Perhaps the event which marked the year 1859 more than anything else was the withdrawal late on that year of several of the foremen and prominent workmen to enter the employ of the Nashua Watch Company of Nashua New Hampshire, which had just been organized at that place. The Nashua Watch company it may be said was the American Watch Company's first-born although, in after years, it was to count it's off-spring in considerable numbers. In 1862 the Nashua Company had absorbed all their capital and although nearly ready to put watches on the market, found themselves quite unable to go on . Accordingly, Mr. N.P. Stratton waited on the American Watch Company with a view to getting them to purchase the Nashua plant. The negotiations, which were quick and satisfactorily carried through, ended in April 1862 in the complete absorption of the Nashua Company by the American Watch Company. The acquisition of this plant proved a very successful venture for the American Watch Company as they were now able to produce watches of fine grades, at least for that time, and their facilities for selling good were such that they could now successfully compete with the finest Swiss and English watches that were imported and were thus able to establish a reputation for the production of watches of superior as well as medium and low grades.

The company now entered upon a period of great financial prosperity incident to the war, which began to effect business favorably in 1862.The business of the company was to make money, and they did it faster than any watch company had ever been able to do ti before or since.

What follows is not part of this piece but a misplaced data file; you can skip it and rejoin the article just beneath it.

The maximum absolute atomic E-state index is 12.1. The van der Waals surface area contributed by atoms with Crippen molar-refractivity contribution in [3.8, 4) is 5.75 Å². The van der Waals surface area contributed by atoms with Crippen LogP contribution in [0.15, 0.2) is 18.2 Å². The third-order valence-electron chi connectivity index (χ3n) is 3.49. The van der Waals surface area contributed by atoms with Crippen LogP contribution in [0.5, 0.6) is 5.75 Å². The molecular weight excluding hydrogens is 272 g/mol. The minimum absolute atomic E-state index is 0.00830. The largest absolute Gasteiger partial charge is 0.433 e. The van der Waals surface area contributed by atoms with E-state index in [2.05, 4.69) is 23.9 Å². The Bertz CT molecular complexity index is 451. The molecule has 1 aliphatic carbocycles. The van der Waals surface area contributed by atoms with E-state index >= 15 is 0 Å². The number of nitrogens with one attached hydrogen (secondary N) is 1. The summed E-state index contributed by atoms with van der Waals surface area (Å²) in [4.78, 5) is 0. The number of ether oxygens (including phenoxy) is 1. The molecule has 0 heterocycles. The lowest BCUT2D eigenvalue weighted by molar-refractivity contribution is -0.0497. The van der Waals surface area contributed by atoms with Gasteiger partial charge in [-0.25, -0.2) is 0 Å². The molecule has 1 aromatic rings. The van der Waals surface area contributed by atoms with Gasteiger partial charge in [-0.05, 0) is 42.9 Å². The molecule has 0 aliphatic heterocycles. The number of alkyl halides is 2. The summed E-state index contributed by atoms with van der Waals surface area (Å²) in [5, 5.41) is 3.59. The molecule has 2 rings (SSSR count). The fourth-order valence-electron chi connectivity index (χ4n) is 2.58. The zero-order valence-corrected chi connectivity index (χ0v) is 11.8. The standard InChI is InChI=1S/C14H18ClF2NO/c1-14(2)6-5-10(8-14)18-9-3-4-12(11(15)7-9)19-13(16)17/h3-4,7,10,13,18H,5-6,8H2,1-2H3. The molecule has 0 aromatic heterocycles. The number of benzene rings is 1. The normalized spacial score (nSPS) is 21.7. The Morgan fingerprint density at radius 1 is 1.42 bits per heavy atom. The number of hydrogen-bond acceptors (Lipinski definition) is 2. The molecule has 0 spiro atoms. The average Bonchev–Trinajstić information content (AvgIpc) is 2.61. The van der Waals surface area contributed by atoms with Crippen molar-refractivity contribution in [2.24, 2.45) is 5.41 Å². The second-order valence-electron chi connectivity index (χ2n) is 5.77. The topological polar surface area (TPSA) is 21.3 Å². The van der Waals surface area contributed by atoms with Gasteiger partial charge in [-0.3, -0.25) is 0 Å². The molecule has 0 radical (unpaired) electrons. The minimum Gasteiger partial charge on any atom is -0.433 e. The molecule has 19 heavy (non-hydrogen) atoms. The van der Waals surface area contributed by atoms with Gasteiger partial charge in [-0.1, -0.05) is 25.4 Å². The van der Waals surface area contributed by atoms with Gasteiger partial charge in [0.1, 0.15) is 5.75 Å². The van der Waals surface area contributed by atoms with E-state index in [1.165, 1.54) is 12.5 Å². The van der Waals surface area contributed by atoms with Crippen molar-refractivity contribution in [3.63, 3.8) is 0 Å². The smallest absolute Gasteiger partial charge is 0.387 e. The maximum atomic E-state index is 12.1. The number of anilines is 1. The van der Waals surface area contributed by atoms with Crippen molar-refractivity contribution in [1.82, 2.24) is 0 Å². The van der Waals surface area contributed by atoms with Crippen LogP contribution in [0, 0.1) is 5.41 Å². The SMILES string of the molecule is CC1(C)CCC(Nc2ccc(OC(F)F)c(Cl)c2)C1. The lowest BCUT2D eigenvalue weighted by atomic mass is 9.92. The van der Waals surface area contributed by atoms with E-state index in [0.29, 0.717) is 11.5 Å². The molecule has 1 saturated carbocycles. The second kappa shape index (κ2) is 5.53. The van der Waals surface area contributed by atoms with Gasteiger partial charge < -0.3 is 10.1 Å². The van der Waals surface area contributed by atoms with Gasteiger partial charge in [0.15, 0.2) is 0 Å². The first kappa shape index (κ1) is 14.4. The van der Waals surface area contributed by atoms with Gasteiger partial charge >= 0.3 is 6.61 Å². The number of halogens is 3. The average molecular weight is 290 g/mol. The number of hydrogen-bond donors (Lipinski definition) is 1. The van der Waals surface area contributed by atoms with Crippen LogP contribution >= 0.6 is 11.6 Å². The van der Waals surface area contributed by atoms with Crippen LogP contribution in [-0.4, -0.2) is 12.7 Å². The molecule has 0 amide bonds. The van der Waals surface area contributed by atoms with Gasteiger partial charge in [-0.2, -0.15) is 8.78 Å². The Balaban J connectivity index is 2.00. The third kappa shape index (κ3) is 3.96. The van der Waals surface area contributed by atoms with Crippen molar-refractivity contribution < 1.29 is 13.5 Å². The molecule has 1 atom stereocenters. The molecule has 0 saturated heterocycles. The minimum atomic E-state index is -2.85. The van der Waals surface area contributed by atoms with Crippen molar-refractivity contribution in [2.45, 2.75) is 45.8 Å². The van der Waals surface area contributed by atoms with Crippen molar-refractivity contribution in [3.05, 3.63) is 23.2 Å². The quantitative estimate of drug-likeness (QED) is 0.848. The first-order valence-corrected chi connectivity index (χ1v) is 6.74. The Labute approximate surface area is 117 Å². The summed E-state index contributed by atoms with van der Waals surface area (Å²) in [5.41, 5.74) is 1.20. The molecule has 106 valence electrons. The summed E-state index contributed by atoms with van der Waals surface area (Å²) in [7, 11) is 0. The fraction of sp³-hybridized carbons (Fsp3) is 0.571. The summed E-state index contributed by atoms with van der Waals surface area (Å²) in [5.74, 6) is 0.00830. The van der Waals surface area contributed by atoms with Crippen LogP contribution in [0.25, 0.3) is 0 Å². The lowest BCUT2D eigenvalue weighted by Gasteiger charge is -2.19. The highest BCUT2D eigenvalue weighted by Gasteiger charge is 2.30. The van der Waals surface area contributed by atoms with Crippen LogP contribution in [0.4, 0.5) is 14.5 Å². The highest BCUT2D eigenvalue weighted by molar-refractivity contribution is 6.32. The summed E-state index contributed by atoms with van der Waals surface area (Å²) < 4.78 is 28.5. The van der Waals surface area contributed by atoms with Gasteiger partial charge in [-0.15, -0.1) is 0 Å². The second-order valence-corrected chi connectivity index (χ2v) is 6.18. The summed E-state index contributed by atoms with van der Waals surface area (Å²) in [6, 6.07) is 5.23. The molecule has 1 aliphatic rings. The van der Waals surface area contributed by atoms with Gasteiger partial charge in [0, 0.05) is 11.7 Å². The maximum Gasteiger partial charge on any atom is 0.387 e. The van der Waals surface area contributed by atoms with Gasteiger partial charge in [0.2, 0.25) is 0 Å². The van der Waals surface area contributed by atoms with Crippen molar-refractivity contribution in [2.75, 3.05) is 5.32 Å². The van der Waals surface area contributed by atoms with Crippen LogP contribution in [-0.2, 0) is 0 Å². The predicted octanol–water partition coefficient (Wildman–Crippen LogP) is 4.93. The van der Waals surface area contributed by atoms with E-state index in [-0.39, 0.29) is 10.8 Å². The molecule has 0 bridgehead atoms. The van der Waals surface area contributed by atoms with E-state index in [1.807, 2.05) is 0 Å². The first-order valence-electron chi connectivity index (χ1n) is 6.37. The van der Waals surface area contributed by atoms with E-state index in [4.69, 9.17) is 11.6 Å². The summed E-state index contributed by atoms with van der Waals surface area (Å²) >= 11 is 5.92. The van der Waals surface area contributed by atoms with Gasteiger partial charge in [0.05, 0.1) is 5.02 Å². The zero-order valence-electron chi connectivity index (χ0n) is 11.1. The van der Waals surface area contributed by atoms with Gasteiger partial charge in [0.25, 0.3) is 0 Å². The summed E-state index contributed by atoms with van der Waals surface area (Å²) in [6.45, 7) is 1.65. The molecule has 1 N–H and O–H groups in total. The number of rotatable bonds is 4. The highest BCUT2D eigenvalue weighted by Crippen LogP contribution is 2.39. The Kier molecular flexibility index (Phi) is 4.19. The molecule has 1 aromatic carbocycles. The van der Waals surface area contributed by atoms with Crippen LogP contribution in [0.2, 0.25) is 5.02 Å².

In the years 1866-8 the following may be mentioned as some of the new departure of the company: A large wing had been added to the factory in 1864 to accommodate the growing demands of the company and new movement to be produced in nickel and soon afterwards a stem winding attachment was added. This period also witnessed the introduction to the trade of a full plate movement called the "Home Watch company, Boston Mass." It was an effort on the part of the company to produce a cheaper watch than had been made by them heretofore. This proved a great success and it's sales became very extensive. This movement was made plain jeweled at first, but afterwards jeweled on the top plate and continued as a standard movement by the company until 1873. Another and much finer grade of full plate movement was added at this time named "Waltham Watch Company." It became one of the most popular movements which the company had ever produced, being full jeweled. Garnet plate jewels were used in this grade of movement from the start, the company having adopted their use in the finer grade of full plate a short time previous, for the reason that they gave the movement a finer appearance than the large aqua marine jewels which they had been using. The patent center pinion was also adopted in all grades of movement during the years 1866-7. The early part of 1868 the use of mainspring hooks fitted to the end of the spring and familiarly known to the trade as "T" ends, was generally adopted, but they had been in use in the Nashau department from the summer previous. The use of the dust band on full plate movements was also commenced about this time, and later in the year of 1868, several of the full plate grades were altered to "sprung over". The American watches had now gotten a firm a foothold, that their makers no longer felt obliged to follow in the old beaten tracks of their English competitors.